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How to Pitch a Business Idea

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"Tell me your elevator story."

If you are an entrepreneur, then that’s something that you probably hear a lot. You hear it from friends, venture capitalists, and consultants like me. The problem is that it’s hard to get someone to define or describe an elevator story. My goal with this column is to give you some ideas about how to create a great elevator story.

A good elevator story has six basic characteristics:

  • It's as short as necessary.

  • It positions your idea and company.

  • It talks about pain.

  • It’s memorable.

  • It uses one of the three power phrases.

  • It’s used over and over again.

Let’s drill into each of these.

First of all, a good elevator story is short. That means that you need to be able to deliver it in 10 or 15 seconds. However, you need to have several different, but similar, versions of your elevator story to use on different occasions. I generally try to have 3 different versions for any idea that I am trying to sell. You use the 5-second version when you are introducing yourself to a group of people at a meeting or a round-table. The 15-second version is used in the proverbial elevator or when you meet Steve Jurvetson at a Bootcamp and he asks you what you do. Finally, the 30-second version is used when it’s just you and the other person, they have just asked “So what do you do”, and you have their undivided attention.


Second, a good elevator story starts off with your key positioning statement. This is a one-line statement that can stand on its own and sums up your idea and the pain that you are trying to solve. There are a couple of reasons to start off with a summary. First of all, you never know when you are going to get cut off or interrupted or when the other person is going to get distracted. The second reason is that you never get a second chance to make a first impression. The first words that you say about your idea will be 80% of what someone remembers. You want the other person to understand your idea and see that it is well thought out and clear. A stumbled first line can indicate a whole host of problems. Third, you need to sink the hook quickly. You have to first get the other person’s attention and interest. You can judge this by watching their eyes and seeing if they are interesting. Only after you have hooked them should you get into the details.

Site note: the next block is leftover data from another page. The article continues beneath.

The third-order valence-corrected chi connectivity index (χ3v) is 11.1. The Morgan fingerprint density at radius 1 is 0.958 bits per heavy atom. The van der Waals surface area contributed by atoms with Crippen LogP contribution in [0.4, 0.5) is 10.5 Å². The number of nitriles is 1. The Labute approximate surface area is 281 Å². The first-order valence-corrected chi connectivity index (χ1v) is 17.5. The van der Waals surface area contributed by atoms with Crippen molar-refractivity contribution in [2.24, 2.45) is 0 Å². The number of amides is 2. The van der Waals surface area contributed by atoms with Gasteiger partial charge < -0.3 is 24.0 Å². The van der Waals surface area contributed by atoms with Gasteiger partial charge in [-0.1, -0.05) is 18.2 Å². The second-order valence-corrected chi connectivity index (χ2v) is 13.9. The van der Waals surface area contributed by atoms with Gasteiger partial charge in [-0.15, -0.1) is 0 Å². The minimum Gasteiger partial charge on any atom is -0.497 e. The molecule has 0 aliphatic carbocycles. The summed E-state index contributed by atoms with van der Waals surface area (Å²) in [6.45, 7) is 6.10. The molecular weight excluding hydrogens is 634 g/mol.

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Chris O'Leary (cyberdigm@aol.com) is an eBusiness strategist for Cambridge Technology Partners (www.ctp.com).

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